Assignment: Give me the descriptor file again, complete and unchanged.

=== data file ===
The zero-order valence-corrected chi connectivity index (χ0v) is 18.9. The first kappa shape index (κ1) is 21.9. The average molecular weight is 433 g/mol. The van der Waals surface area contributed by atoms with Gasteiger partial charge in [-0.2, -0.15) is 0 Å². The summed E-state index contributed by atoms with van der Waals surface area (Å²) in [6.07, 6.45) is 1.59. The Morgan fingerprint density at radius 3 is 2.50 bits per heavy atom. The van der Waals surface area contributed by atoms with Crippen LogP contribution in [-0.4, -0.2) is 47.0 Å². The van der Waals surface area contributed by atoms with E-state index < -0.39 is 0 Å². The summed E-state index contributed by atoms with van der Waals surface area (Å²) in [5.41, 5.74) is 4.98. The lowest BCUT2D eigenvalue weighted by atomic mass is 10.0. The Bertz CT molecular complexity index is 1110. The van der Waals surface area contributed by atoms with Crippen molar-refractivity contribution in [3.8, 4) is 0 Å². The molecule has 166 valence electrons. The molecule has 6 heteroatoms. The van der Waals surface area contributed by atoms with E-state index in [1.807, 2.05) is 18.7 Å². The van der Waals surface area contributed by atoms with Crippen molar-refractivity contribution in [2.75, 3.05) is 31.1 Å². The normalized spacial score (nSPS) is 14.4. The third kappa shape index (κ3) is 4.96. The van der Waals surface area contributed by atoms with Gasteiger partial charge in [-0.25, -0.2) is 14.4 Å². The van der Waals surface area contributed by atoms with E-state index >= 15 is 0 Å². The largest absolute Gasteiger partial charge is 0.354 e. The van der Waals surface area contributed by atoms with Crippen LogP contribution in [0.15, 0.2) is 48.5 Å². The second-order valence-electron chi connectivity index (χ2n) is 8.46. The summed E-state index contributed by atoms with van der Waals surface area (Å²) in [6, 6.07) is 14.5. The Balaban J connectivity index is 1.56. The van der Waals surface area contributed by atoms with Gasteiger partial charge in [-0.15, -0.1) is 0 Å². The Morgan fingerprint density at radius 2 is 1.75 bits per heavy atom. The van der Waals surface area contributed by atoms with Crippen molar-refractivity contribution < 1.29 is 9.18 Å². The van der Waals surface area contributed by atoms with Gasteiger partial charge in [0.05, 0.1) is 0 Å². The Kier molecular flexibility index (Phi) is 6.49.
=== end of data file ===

The zero-order valence-corrected chi connectivity index (χ0v) is 18.9. The first kappa shape index (κ1) is 21.9. The average molecular weight is 433 g/mol. The van der Waals surface area contributed by atoms with Gasteiger partial charge in [-0.2, -0.15) is 0 Å². The summed E-state index contributed by atoms with van der Waals surface area (Å²) in [6.07, 6.45) is 1.59. The Morgan fingerprint density at radius 3 is 2.50 bits per heavy atom. The van der Waals surface area contributed by atoms with Crippen LogP contribution in [-0.4, -0.2) is 47.0 Å². The van der Waals surface area contributed by atoms with E-state index < -0.39 is 0 Å². The summed E-state index contributed by atoms with van der Waals surface area (Å²) in [5.41, 5.74) is 4.98. The lowest BCUT2D eigenvalue weighted by atomic mass is 10.0. The Bertz CT molecular complexity index is 1110. The van der Waals surface area contributed by atoms with Crippen molar-refractivity contribution in [3.8, 4) is 0 Å². The molecule has 166 valence electrons. The molecule has 6 heteroatoms. The van der Waals surface area contributed by atoms with E-state index in [1.807, 2.05) is 18.7 Å². The van der Waals surface area contributed by atoms with Crippen molar-refractivity contribution in [2.75, 3.05) is 31.1 Å². The normalized spacial score (nSPS) is 14.4. The third kappa shape index (κ3) is 4.96. The van der Waals surface area contributed by atoms with Gasteiger partial charge in [-0.25, -0.2) is 14.4 Å². The van der Waals surface area contributed by atoms with E-state index >= 15 is 0 Å². The largest absolute Gasteiger partial charge is 0.354 e. The van der Waals surface area contributed by atoms with Crippen LogP contribution in [0.15, 0.2) is 48.5 Å². The second-order valence-electron chi connectivity index (χ2n) is 8.46. The summed E-state index contributed by atoms with van der Waals surface area (Å²) in [6, 6.07) is 14.5. The Balaban J connectivity index is 1.56. The van der Waals surface area contributed by atoms with Gasteiger partial charge in [-0.15, -0.1) is 0 Å². The Morgan fingerprint density at radius 2 is 1.75 bits per heavy atom. The van der Waals surface area contributed by atoms with Crippen molar-refractivity contribution < 1.29 is 9.18 Å². The van der Waals surface area contributed by atoms with Gasteiger partial charge in [0.05, 0.1) is 0 Å². The Kier molecular flexibility index (Phi) is 6.49.